The Golden Compass
Director : Chris Weitz
Screenplay : Chris Weitz (based on the novel Northern Lights by Philip Pullman)
MPAA Rating : PG-13
Year of Release : 2007
Stars : Dakota Blue Richards (Lyra Belacqua), Nicole Kidman (Marisa Coulter), Sam Elliott (Lee Scoresby), Daniel Craig (Lord Asriel), Ben Walker (Roger), Freddie Highmore (voice of Pantalaimon), Ian McKellen (voice of Iorek Byrnison), Eva Green (Serafina Pekkala), Jim Carter (John Faa), Tom Courtenay (Farder Coram), Ian McShane (Ragnar Sturlusson), Christopher Lee (First High Councilor)
In the end, the question of whether The Golden Compass, the film adaptation of the first book in British author Philip Pullman's His Dark Materials trilogy, is an atheist manifesto masquerading as children's fantasy is irrelevant. The much-remarked-upon subversive anti-religious nature of the books must have been diluted to the point of being practically nonexistent because it makes no impact in the film. I have read various arguments both for and against this adaptive strategy, with some saying that the excising of the book's religious-philosophical material effectively castrates the story and renders it pointless and others saying that it improves the narrative by keeping Pullman's high-handed soapbox from getting in the way.
Not having read the books, I can't stand one side or the other, but I can say that I found the film to be a colossal bore--a meandering, shapeless adventure that takes you from one place to another with no real sense of urgency or excitement. Granted, a budget of $180 million will provide some fantastic imagery, and The Golden Compass certainly has its moments (including hoards of talking animals and a climactic display of armored polar bear smackdown), but simply throwing money at the screen is no guarantee of a good movie. In a clear attempt to emulate their previous multi-billion-dollar success with adapting The Lord of the Rings trilogy, New Line Cinema has clearly stumbled into murky territory in adapting a controversial book that hasn't been around long enough to develop the historical import of J.R.R. Tolkien's beloved saga.
The story takes place in one of many alternate, parallel universes, this one strikingly like our own except that all the décor seems to have come from Europe in the 1920s, the technology is right out of Jules Verne, and people walk side by side with their souls in animal form called “daemons.” The heroine is a plucky 12-year-old girl (is there another kind?) named Lyra Belacqua (Dakota Blue Richards). Lyra is an orphan who has been raised on the grounds of Jordan College by her scientist-adventurer uncle Lord Asriel (Daniel Craig). Lord Asriel is determined to prove that alternate worlds exist, as does a magical substance called Dust. Opposing him is the Magisterium, a ruling governmental body that is clearly a stand-in for the Catholic Church both visually (they dress like priests) and rhetorically (they keep complaining of “heresy”).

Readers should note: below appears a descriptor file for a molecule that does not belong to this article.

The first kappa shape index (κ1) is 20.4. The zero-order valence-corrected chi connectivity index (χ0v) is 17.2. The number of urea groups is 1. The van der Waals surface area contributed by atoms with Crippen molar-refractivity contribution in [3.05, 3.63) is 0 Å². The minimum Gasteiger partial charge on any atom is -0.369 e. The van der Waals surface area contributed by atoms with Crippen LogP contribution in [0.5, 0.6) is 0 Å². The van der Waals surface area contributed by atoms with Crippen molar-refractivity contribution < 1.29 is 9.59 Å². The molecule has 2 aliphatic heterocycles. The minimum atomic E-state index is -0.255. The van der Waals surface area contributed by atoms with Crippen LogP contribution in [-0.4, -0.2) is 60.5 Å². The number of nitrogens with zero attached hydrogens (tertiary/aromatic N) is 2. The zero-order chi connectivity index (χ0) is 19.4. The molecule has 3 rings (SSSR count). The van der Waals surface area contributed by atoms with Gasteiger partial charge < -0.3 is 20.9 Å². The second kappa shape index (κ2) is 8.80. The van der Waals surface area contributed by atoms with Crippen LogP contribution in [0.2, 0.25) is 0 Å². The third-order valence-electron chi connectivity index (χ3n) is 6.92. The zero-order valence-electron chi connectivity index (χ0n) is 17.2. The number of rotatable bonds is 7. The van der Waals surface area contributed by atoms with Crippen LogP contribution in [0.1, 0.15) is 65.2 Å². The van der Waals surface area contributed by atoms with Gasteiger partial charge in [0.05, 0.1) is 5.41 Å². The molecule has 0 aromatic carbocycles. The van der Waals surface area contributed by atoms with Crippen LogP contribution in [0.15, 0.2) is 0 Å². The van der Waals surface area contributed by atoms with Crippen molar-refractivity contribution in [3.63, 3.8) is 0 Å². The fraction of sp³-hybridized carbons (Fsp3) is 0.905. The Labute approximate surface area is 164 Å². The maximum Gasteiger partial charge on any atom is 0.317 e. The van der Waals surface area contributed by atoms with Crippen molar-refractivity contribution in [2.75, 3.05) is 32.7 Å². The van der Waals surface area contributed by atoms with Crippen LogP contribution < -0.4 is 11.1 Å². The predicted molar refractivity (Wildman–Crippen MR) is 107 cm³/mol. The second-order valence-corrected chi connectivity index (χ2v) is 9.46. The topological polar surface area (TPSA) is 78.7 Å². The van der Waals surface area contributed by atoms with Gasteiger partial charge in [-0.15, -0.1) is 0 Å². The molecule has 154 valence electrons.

Lyra is given an altheiometer, the “golden compass” of the title, which can be used by anyone to discern the truth. It is the last of its kind, and the Magisterium would love to destroy it, so they send in the mysterious Mrs. Coulter (Nicole Kidman), a glamorous woman who offers to take Lyra with her on an adventure in the North. Once Lyra discovers Mrs. Coulter's real intentions, she sets off on her own, eventually becoming involved in unraveling a malicious scheme to kidnap children and surgically separate them from their daemons and a power struggle among the warrior-bears that populate the North Pole. At all times she is accompanied by Pantalaimon (voiced by Freddie Highmore), her daemon who also acts as her guide and conscience. Like all children's daemons, Pan constantly changes shapes, usually from ferret to bird to cat (once Lyra become an adult, her daemon will “settle” into one form).
Behind the camera, what The Golden Compass lacks most is a visionary director. The film was adapted and directed by Chris Weitz, who has proved an able filmmaker with comedies like American Pie (1999) and About a Boy (2002), but is clearly in over his head. Whatever the wonders of Pullman's books may be, they have not found their way to the screen in anything other than expensive CGI literalization. For all the goes on throughout the movie, there is little charm and almost no humor, nor is there ever any sense of dramatic urgency or real affection for the characters. Most of them are introduced and then quickly shuffled off-stage, ostensibly so they can reappear in later installments. Nicole Kidman certainly cuts a striking figure when she's on-screen, though, conveying with great, clipped intensity that most striking childhood fear of adults: their instability. Mrs. Coulter morphs from motherly to villainous in fluid movements, making her a truly chilling villain. Unfortunately, she is the only character to leave any real impression.
While it is undeniably necessary in the first part of a trilogy to introduce a lot of characters, plots, and ideas that have no resolution, there is still a sense that everything is too rushed and graceless, as if genuine indulgence in the wonders of imagination had to be jettisoned in favor of narrative efficiency. While Christian watchdog groups are certainly justified in being wary of a film based on a book series that the author has giddily described in the press as being about “killing God,” there is little to fear here because the philosophical backbone of the books has been watered down into a simplistic celebration of “free will.” The perceived need to remove the books' anti-religious sentiments is obvious when it comes to the bottom line, although it makes one wonder why New Line decided to spend so much time and money adapting a book that had to be gutted to make it marketable.
Copyright ©2007 James Kendrick
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